Holy Father then speculated on how Thomas would confront contemporary
"We are convinced that were he among us today he would be no less
eager to investigate the forces that are bringing about changes in man,
his conditions, his manner of thinking and his way of life. Whatever
would help him now to speak of God more worthily and persuasively than
ever before would be in his eyes a cause for rejoicing. Yet in all this
he would never lose that serene, magnanimous sense of security which
faith alone can bestow on the human mind".35
The Angelic Doctor is a marvelous example of Christian scholars open
to the signs of the times shaping their age and yet remaining faithful
to the path marked out by faith, tradition and the Church's teaching.36
What a lesson this is for civilized and respectful scholarly interchange
in the Academy!
Doctor Concordiae: Harmony of Faith and Reason
Besides being, par excellence, the Doctor Veritatis,
Thomas is also the Doctor Concordiae; that is, he is
the pre-eminent teacher of the harmony between faith and reason, the
"two wings on which the human spirit rises to the contemplation of
In addressing the University community at Leuven in 1985, Pope John
Paul II affirmed: "The whole living tradition of the Church teaches us
this: faith seeks understanding, and understanding seeks faith. Both the
need to understand and the need to believe are deeply rooted in man's
heart. It is for this reason that the Church herself was the point of
departure for the creation of universities".38 Nonetheless, a
particular challenge faces universities today in that many would detach
faith from reason, and reason from faith. This challenge can be met if
teachers and learners take the Angelic Doctor as their master.39
"With his charism as a philosopher and theologian", says Pope Benedict,
"he [Thomas] offered an effective model of harmony between reason and
faith, dimensions of the human spirit that are completely fulfilled in
the encounter and dialogue with one another".40
For Aquinas, then, faith and reason should be neither separated nor
placed in competition; rather, they go hand in hand. "Both the light of
reason and the light of faith come from God, he [Thomas] argued; hence
there can be no contradiction between them".41
On the relationship St Thomas is truly enlightening. Commenting on
this,42 Pope John Paul II has said:
"Philosophical and theological truth converge into a
single truth. The truth of reason ascends from creatures to God; the
truth of faith descends directly from God to man. But this diversity of
method and origin does not detract from their fundamental unity, because
there is a single identical Author of truth manifested through creation,
and truth communicated personally to man by means of His Word.
Philosophical research and theological research are two different
directions of movement of a single truth, destined to meet, but not
collide, on the same road, in order to help each other. Thus reason,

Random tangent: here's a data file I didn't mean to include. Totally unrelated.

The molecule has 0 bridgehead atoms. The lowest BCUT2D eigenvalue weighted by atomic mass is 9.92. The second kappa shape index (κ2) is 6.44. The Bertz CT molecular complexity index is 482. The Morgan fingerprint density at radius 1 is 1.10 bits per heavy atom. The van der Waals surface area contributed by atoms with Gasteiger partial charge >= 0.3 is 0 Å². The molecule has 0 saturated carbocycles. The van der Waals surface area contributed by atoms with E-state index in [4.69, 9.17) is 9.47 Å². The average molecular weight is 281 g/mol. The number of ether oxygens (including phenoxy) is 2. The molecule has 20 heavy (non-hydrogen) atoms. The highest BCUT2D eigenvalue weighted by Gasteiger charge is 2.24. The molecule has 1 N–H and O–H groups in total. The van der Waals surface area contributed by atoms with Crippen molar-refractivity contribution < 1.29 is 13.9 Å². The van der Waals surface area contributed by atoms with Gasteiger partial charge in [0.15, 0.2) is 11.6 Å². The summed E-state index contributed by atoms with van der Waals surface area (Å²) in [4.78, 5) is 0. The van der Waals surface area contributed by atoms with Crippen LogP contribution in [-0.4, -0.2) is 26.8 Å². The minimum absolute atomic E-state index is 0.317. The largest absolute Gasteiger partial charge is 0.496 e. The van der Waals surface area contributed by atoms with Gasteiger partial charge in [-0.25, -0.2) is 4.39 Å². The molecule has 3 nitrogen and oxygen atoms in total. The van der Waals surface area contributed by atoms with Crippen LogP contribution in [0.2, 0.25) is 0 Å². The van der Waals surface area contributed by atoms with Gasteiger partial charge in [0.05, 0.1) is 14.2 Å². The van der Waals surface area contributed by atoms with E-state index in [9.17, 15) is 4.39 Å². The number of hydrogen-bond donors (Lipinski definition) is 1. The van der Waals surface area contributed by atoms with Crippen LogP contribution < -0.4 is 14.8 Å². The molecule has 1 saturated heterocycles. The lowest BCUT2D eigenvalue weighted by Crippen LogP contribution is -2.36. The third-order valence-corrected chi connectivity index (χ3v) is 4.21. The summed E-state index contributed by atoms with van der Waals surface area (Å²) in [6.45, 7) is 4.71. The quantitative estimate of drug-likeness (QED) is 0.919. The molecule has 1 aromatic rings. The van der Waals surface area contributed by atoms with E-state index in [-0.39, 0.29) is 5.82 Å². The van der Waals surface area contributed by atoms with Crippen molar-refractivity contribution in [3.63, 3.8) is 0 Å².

illuminated, strengthened and guaranteed by faith, becomes a faithful
companion of faith itself and faith immensely widens the limited horizon
of human reason".43
Pope Benedict reaffirms his predecessors' views that Aquinas offers
"an effective model of harmony between reason and faith, dimensions of
the human spirit that are completely fulfilled in the encounter and
dialogue with one another".44 Indeed, "an intellectual
'culture' which is genuinely Catholic", must be "confident in the
profound harmony of faith and reason".45 The Holy Father
affirms that "a natural friendship exists between faith and reason,
founded in the order of Creation itself.46 The synergy
between the two is the linchpin of Benedict's thought. At the origin of
the Christian faith there is not only the Jerusalem of the theologians
but also the Athens of the philosophers.
In dealing with the harmony between
faith and reason developed so exquisitely by Aquinas, the Holy Father
leaves no doubt about the Christological center of this vision. For
Thomas, he writes, "the definitive fulfilment of every authentic human
aspiration rests in Jesus Christ".47 But it was the genius of
Aquinas to have highlighted the autonomy of philosophy, and with it the
laws proper to reason. He gave a new emphasis to the specific
responsibility of reason, which was not to be absorbed by faith.
According to Thomas, Christianity was obliged to argue the case for its
Drawing, then, on St Thomas, Pope
Benedict is convinced that it is urgent for contemporary thinkers "to
rediscover anew human rationality open to the light of the divine
Logos and his perfect revelation which is Jesus Christ, Son of God
made man".49 Nor does he exhort only scholars. In countless
homilies and discourses he cites St Peter's injunction to every
Christian: "Always be ready to make your defense to anyone who demands
from you an accounting for the hope that is in you" (1 Pet 3:15). It is
the Christian faith which safeguards reason in the modern world. Indeed,
faith liberates reason from its own limitations. God has revealed
himself as creative Reason and, precisely as the
has acted and continues to act lovingly on
our behalf. "In the beginning was the Word", the Logos, and "the
Word became flesh" (Jn 1:1,14). The divine Logos is thus the
origin of the universe, and this same
was united once and for all with humanity,
the world and history, in Christ.50 Moreover, this Reason is
not a mathematics of the universe nor a first cause that withdrew after
producing the Big Bang. Rather, it has "a heart such as to be able to
renounce its own immensity and take flesh".51
The Holy Father addresses directly the
consequence for higher education of holding to such an understanding of
reason. In his first major address to academics he affirmed: "This then
is the great challenge to Catholic universities: to impart knowledge in
the perspective of true rationality, different from that of today which